Keith Rankin - Reflecting on the Gene Pool
Keith Rankin's Thursday Column
Reflecting on the Gene Pool
29 June 2000
What else can I write about today, other than what may prove to be the most important event of the 21st century? This week, the first draft of the human genome project (HGP) has been completed. The book of the genetic blueprint of human life has been written.
How will the book of life be used and to what extent it will be exploited for private profit? The signs are positive. A project that was in danger of becoming a grubby race between an international consortium of publicly funded scientists and a profit-dependent biotechnology company now acts as an illustration of how public and private research inputs can be complementary and energising. That speed of knowledge acquisition of course will not give comfort to those who fear that the new genomics is man usurping God. Nor will it give comfort to those who fear that knowledge of the human DNA sequence will be like an open invitation to the Dr Frankensteins among us to get busy.
On the Frankenstein point, I find that I am an optimist. Each gene makes a specific protein. Transplanting genes from one species to another is not the same as creating new genes. Today, there may be more technological opportunities than ever before for a cruel and unusual dictator to wreck havoc on or to impose control over his subjects. The HGP undoubtedly extends those possibilities. But knowledge - especially knowledge in the public domain - has also been the main driving force behind the democratisation of society. Our ability to marginalise would-be 'Vlad the Impalers' through democratic means is a result of the public knowledge that science has brought us. Censorship of knowledge is, I am sure, more dangerous than gene transplantation.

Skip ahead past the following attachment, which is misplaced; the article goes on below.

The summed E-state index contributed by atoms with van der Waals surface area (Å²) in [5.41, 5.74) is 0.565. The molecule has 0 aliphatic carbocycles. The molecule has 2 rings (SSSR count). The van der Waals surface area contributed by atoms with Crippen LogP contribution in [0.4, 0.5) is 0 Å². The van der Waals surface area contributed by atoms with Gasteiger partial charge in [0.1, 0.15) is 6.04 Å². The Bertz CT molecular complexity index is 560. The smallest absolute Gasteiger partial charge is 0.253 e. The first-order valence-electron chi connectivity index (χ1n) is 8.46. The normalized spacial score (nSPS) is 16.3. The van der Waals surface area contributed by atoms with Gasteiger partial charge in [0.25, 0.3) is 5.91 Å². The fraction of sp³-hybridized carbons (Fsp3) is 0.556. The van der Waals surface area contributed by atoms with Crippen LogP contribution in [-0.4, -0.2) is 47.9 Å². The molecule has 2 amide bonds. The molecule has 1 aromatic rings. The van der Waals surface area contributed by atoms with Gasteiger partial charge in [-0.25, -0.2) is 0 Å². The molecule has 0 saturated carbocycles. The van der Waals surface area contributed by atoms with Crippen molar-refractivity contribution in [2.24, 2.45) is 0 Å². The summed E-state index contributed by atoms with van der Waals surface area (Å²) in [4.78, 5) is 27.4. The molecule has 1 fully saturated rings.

Modern genetics and the HGP virtually confirm that God did not create humans. (That's not to say that God does not exist. At the very least, God does exist in the same abstract way that mathematics exists.) We share 99% of our genetic blueprint with chimpanzees. That includes the genetic disorder that prevents primates' immune systems from synthesising ascorbic acid (Vitamin C).
We evolved. There may of course be forces involved in our evolution that modern science is ignorant of (as biologist Rupert Sheldrake believes); forces which go beyond selection and mutation. Such as yet undiscovered forces need be no more divine than genetic selection or electricity must have seemed before Darwin's time.
Genetically-speaking, we are quite a simple species. (A really heroic project would be to construct a genetic map of something really complex; eg an amoeba.) Perhaps 90% of human DNA is redundant. To an economising economist of the neoclassical school, for whom 'efficiency' is tantamount to God, humans carry around a lot of useless genetic junk. A genuinely economising species would have only the genetic material (DNA) it needs and no more. Such a species would use asexual reproduction, and would never have adopted energy-guzzling warm blood. Lizards are more efficient that humans.
Is there an economic explanation why the book of life should be 90% gobbledegook; letters but not words?